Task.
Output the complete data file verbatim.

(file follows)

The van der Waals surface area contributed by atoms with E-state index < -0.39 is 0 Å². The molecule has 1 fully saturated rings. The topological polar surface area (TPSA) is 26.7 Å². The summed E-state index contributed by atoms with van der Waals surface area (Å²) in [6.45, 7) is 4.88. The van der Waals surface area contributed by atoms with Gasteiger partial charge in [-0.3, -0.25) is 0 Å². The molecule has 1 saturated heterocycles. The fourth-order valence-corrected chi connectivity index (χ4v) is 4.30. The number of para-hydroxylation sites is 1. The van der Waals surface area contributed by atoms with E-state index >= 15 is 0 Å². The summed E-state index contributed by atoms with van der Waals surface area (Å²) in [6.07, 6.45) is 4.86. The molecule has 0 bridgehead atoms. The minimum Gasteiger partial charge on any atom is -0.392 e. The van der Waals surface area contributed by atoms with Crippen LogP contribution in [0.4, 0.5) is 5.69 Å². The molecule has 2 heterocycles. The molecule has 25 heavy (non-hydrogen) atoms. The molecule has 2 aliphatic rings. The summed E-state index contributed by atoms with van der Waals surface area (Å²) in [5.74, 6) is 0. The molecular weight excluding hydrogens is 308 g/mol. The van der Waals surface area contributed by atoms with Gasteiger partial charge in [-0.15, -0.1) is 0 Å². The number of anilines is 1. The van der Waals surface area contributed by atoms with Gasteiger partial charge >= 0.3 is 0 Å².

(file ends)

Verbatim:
The van der Waals surface area contributed by atoms with E-state index < -0.39 is 0 Å². The molecule has 1 fully saturated rings. The topological polar surface area (TPSA) is 26.7 Å². The summed E-state index contributed by atoms with van der Waals surface area (Å²) in [6.45, 7) is 4.88. The van der Waals surface area contributed by atoms with Gasteiger partial charge in [-0.3, -0.25) is 0 Å². The molecule has 1 saturated heterocycles. The fourth-order valence-corrected chi connectivity index (χ4v) is 4.30. The number of para-hydroxylation sites is 1. The van der Waals surface area contributed by atoms with E-state index >= 15 is 0 Å². The summed E-state index contributed by atoms with van der Waals surface area (Å²) in [6.07, 6.45) is 4.86. The molecule has 0 bridgehead atoms. The minimum Gasteiger partial charge on any atom is -0.392 e. The van der Waals surface area contributed by atoms with Crippen LogP contribution in [0.4, 0.5) is 5.69 Å². The molecule has 2 heterocycles. The molecule has 25 heavy (non-hydrogen) atoms. The molecule has 2 aliphatic rings. The summed E-state index contributed by atoms with van der Waals surface area (Å²) in [5.74, 6) is 0. The molecular weight excluding hydrogens is 308 g/mol. The van der Waals surface area contributed by atoms with Gasteiger partial charge in [-0.15, -0.1) is 0 Å². The number of anilines is 1. The van der Waals surface area contributed by atoms with Gasteiger partial charge >= 0.3 is 0 Å².